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Cameron just quoted Muhammad Ali in the most ‘cringeworthy’ display at PMQs (VIDEO)

At Prime Minister’s Questions (PMQs) on 8 June, David Cameron quoted the world-renowned and recently-deceased boxer Muhammad Ali. But the truth is that Cameron’s government has very little in common with the great sportsman and activist.

The sound of embarrassed groans and hands hitting foreheads filled the House of Commons when Cameron echoed the famous fighting phrase of Ali, saying:

I’m sure, standing at this despatch box, I’m sure we all try to float like a butterfly and sting like a bee.

After yet another in a long line of embarrassing PMQ contributions, one Twitter user argued that Cameron just “couldn’t resist making a crap joke“. Another described it as “cringeworthy” to watch.

But what was truly cringeworthy was the Prime Minister’s insistence that Ali was:

an enormous role model outside the ring.

While entirely true for many people around the world, the three-time heavyweight boxing champion was clearly not a role model for Cameron and his Tory colleagues.

Read on...

Ali’s principles

Ali was a symbol of African-American empowerment from the 1960s onwards. Tutored by Malcolm X after 1962, he was increasingly inspired by the religion of Islam. He officially converted in 1964 and changed his birth name – Cassius Clay – to Muhammad Ali.

The Guardian has described Ali as “a peaceable fighter who needed a reason to fight”. And this became completely clear when he became a conscientious objector in 1966, refusing to enlist in the US army during its invasion of Vietnam. He famously said:

Why should they ask me to put on a uniform and go 10,000 miles from home and drop bombs and bullets on brown people in Vietnam while so-called Negro people in Louisville are treated like dogs and denied simple human rights? … I ain’t got no quarrel with them Viet Cong.

This decision saw him denied boxing licences throughout the USA and stripped of his passport until his conviction was overturned in 1971. After this, he focused his efforts on humanitarian causes, declaring in particular his support for the Palestinian struggle against Israeli occupation.


But Ali also defended the world’s diverse religious views, insisting that:

It doesn’t matter what religion you are, if you’re a good person you’ll receive God’s blessing.

and that:

Religion ain’t bad; it’s people who are bad.

Tory principles

David Cameron’s Conservative party, on the other hand, appears to be quite at odds with many of Ali’s causes. In particular, the government has attacked Britain’s Muslim communities on numerous occasions – something Ali would surely have been opposed to.

In January 2016, Cameron stigmatised Muslim women by announcing plans to force them to learn English or be deported. At the same time, Communities’ Secretary Eric Pickles sent a letter to 1,000 mosques telling them they had “more work to do” in the fight against terrorism. This was soon slammed as both “ridiculous” and “unhelpful” by critics.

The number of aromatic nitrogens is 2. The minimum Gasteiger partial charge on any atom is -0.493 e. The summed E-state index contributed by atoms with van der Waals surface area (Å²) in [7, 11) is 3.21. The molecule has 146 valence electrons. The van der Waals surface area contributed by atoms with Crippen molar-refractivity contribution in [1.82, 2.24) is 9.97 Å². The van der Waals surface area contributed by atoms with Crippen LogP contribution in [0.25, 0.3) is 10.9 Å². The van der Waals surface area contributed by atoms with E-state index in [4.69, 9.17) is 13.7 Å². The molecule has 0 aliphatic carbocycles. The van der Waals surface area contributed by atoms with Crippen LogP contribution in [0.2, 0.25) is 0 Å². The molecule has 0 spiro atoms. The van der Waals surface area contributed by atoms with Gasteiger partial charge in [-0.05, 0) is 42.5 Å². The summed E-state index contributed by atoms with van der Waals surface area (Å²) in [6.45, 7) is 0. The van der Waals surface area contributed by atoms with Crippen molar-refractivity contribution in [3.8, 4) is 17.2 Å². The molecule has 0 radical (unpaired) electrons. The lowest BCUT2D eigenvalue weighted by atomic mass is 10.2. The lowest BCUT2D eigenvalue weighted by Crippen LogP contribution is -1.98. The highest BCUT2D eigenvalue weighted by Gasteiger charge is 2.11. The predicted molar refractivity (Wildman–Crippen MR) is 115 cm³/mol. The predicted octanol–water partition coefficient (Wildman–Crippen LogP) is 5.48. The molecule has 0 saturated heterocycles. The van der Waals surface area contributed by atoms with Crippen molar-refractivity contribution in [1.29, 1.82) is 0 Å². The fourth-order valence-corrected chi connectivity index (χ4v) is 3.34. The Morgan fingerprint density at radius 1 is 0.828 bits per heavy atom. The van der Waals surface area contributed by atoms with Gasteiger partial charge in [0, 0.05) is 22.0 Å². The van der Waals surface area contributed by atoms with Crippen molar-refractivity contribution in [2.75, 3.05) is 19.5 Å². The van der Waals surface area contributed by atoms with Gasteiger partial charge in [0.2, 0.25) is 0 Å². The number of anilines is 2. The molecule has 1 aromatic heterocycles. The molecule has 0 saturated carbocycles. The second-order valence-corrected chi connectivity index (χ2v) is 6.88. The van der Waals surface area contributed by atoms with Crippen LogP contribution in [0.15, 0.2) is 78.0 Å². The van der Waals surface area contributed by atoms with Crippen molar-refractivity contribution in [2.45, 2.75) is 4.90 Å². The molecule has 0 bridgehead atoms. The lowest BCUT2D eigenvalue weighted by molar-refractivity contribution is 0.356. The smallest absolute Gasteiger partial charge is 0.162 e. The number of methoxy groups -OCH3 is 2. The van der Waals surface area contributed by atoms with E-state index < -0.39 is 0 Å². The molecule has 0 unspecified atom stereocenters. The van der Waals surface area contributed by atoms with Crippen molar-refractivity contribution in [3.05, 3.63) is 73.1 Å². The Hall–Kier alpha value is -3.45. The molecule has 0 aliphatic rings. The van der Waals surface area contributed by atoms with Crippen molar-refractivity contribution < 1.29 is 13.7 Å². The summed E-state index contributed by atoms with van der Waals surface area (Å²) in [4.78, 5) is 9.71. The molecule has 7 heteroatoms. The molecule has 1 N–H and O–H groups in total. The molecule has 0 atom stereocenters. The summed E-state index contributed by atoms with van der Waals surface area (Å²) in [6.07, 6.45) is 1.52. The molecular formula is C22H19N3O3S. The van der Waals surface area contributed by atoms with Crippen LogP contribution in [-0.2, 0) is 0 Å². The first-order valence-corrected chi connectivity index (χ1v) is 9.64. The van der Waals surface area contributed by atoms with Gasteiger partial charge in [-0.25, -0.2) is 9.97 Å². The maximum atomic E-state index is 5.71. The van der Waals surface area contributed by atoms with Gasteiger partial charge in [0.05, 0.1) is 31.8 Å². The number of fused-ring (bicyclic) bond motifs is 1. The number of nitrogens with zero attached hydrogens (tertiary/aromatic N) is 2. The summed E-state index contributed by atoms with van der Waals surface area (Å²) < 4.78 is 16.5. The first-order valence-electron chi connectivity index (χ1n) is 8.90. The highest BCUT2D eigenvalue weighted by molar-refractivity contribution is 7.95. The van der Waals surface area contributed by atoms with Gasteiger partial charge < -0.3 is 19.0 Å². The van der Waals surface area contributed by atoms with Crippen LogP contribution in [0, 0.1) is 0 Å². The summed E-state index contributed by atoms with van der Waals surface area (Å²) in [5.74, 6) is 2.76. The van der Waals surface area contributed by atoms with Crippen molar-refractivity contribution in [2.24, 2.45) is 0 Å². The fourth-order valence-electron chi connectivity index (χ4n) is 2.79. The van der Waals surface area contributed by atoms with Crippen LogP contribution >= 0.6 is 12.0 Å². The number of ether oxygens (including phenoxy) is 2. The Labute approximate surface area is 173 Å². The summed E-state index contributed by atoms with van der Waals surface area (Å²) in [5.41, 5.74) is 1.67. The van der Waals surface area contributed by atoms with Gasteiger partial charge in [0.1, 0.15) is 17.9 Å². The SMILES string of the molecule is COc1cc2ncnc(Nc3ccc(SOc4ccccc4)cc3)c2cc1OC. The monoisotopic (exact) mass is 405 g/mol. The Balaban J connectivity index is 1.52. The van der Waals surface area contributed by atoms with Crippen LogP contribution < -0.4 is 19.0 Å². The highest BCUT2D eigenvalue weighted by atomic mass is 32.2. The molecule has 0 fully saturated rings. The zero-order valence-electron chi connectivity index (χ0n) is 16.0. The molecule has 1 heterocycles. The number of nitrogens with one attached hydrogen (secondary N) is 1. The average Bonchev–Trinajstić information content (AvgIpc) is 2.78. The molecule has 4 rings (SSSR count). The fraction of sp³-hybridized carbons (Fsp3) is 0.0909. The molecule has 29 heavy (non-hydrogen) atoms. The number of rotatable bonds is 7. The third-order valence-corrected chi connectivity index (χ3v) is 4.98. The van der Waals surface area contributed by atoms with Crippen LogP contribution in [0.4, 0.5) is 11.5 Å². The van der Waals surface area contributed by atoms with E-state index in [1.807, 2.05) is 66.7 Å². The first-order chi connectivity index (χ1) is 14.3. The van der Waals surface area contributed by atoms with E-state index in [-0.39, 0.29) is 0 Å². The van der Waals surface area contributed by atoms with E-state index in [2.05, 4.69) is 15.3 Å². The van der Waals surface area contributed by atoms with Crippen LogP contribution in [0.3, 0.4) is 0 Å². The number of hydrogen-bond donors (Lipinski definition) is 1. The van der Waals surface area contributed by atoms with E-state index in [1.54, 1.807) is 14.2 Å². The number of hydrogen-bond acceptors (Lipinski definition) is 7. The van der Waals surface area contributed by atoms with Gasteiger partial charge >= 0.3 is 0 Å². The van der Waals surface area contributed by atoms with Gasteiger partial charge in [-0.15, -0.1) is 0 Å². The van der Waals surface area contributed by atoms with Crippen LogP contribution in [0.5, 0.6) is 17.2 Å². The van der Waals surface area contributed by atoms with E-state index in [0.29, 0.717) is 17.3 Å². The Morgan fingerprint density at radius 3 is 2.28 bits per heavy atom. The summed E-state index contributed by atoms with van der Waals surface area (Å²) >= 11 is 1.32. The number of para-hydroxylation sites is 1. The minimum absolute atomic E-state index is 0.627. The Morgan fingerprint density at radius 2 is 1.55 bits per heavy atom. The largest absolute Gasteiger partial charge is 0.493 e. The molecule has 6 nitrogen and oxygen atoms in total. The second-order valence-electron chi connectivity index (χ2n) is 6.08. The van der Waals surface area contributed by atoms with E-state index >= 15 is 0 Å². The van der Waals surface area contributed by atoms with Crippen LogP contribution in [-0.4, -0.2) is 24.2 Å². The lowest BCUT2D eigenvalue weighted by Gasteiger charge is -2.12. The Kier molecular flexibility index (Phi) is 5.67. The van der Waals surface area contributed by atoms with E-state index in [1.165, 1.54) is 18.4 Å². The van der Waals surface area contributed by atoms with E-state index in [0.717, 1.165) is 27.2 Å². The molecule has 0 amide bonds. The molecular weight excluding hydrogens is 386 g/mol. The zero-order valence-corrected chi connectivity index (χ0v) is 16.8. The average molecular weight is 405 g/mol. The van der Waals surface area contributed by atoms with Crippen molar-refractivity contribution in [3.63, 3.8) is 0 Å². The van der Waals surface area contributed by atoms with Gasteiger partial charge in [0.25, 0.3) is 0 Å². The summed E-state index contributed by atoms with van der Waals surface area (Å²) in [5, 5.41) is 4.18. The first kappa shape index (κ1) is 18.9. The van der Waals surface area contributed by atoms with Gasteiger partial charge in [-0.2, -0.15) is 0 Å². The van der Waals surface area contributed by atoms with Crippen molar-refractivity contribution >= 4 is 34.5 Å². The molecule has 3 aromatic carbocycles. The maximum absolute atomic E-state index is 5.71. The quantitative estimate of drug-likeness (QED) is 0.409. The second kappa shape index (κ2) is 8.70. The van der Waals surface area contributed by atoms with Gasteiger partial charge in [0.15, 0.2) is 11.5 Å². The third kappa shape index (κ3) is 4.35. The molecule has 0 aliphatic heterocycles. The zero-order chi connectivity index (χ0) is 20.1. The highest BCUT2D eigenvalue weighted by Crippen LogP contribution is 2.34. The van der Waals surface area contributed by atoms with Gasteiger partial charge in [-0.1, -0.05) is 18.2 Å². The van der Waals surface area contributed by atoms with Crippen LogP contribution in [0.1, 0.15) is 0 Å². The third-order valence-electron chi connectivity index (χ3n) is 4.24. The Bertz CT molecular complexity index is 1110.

The government’s Prevent strategy, meanwhile, has been criticised for creating an “atmosphere of fear” and branding children as young as nine as potential terrorists.

And most recently, in the run-up to the elections for Mayor of London, the Prime Minister supported the race-baiting crusade launched by millionaire Zac Goldsmith, the Conservative competitor of London’s current Mayor, Sadiq Khan. Cameron had insisted that Khan had frequently “appeared on a platform” with a Daesh (Isis/Isil) supporter. This man, who had actually supported the Tory candidate who stood against Sadiq Khan in the 2015 general election and shared platforms with numerous Conservatives, soon stressed his firm opposition to Daesh. Cameron was later forced to backtrack over his comments.

At the time, former Tory cabinet minister Baroness Warsi called the London race an “appalling dog-whistle campaign”, saying it:

lost us the election, our reputation and credibility on issues of race and religion.

In spite of recent evidence showing its own problem with “endemic racism”, the Conservative party has also helped to fuel a slanderous campaign in recent weeks aimed at silencing critics of Israeli crimes and weakening its Labour party opponents in the process.

In light of Labour’s own inquiries into possible antisemitism in the party, the Muslim Council of Britain (MCB), the country’s largest Muslim representative organisation, has called for:

an urgent review of Islamophobia in the Conservative Party.

The MCB’s Secretary General, Dr Shuja Shafi, says:

Just as the Labour Party is rightly conducting an inquiry into antisemitism, it is important for the Conservative Party to reflect upon the extent of Islamophobia in its own ranks. We should have zero tolerance for both antisemitism and Islamophobia… We urge the Conservative Party to reflect and learn from this disreputable period of campaigning [in the London mayoral elections]

Considering that Ali was such an ‘enormous role model’, maybe the Conservatives should now take a leaf out of his book.

See Cameron’s comments and the whole of PMQs here:

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See other Canary articles on Islamophobia, PMQs, and David Cameron.

Featured image via East Coast Gambler/Flickr and UK EU Referendum/YouTube

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